Books

Books and selected journal articles on intersex issues, including fiction, peer-reviewed papers, and biographies.

Morgan Holmes, “Critical Intersex” (recommended reading)

Morgan Holmes, “Critical Intersex” (recommended reading)

Critical Intersex by Morgan Holmes is not cheap, but it’s a recommended read. From the publishers’ description: To date, intersex studies has not received the scholarly attention it deserves as research in this area has been centred around certain key questions, scholars and geographical regions. Exploring previously neglected territories, this book broadens the scope of…
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Intersex and the Sex Files: good for trans*, bad for intersex

Australian Human Rights Commission: The Sex Files

OII Australia supports trans people in their call for human rights, in the same way we support all LGBTI peoples and other marginalized minorities. Sometimes, however, rights called for by one minority group can disadvantage another unless close strategic alliances are maintained so that proposed changes to the law do not accidentally impinge on rights….
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The Yogyakarta Principles and intersex people

The Yogyakarta Principles

The 2006 Yogyakarta Principles on the application of international human rights law in relation to sexual orientation and gender identity are an important development, primarily furthering the rights of LGBT people, but with a crucial principle of particular interest to intersex people. Principle 1: The Right to the Universal Enjoyment of Human Rights All human…
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Teaching intersex issues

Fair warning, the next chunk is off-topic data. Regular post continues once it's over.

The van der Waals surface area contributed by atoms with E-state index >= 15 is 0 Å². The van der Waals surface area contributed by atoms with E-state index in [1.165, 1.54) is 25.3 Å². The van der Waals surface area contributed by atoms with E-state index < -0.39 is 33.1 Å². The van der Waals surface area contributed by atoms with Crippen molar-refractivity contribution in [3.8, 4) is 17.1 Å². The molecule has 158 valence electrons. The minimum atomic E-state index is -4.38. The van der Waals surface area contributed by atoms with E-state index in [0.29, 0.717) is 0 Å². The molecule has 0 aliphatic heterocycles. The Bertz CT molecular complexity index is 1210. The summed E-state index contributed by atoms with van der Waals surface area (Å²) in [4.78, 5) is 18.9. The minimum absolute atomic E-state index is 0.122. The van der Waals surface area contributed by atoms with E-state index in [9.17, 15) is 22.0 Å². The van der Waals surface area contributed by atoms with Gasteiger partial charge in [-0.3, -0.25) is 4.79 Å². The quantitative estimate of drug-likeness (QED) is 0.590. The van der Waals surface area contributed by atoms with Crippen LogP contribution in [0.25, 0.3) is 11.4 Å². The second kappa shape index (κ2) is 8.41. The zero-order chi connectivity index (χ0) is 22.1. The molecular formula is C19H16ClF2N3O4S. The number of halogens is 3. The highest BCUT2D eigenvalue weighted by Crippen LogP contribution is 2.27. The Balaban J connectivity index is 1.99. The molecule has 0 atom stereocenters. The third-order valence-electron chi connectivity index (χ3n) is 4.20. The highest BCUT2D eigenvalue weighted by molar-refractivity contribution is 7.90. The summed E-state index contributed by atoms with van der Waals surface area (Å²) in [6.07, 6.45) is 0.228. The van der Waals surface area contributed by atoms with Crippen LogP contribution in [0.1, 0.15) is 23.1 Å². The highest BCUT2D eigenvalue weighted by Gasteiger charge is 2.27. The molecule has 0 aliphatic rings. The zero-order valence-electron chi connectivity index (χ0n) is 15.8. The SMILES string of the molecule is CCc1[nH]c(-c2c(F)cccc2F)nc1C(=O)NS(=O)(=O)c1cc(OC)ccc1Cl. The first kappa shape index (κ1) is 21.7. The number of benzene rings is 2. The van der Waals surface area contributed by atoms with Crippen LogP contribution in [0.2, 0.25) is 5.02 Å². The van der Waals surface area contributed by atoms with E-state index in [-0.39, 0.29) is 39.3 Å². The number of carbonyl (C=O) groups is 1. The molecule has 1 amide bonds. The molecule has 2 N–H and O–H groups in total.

Teaching Intersex Issues

The listed resources are no longer current in this document published by ISNA in 2001, but we highly recommend Teaching intersex issues by Emi Koyama and Dr Lisa Weasel. It contains analysis, guidelines, readings and other resources. The authors present an analysis of self-selected scholars teaching women’s studies, queer studies and related fields in early…
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Kathleen Winter’s book, “Annabel”

Kathleen Winter’s book, “Annabel”

Kathleen Winter’s book is based on a short story originally intended for her collection boYs but rejected because it was too fantastic. Unfortunately, the same can be said of the novel itself. While literary and entertaining for its descriptions of Newfoundland, the lead character shows what happens when a preoccupation with gender dominates at the expense of an understanding of biology.

The New York Times on Cordelia Fine’s “Delusions of Gender”

The New York Times on Cordelia Fine’s “Delusions of Gender”

Cordelia Fine eviscerates popular notions of differences between men and women. This book is highly recommended: “Delusions of Gender” takes on that tricky question, Why exactly are men from Mars and women from Venus?, and eviscerates both the neuroscientists who claim to have found the answers and the popularizers who take their findings and run…
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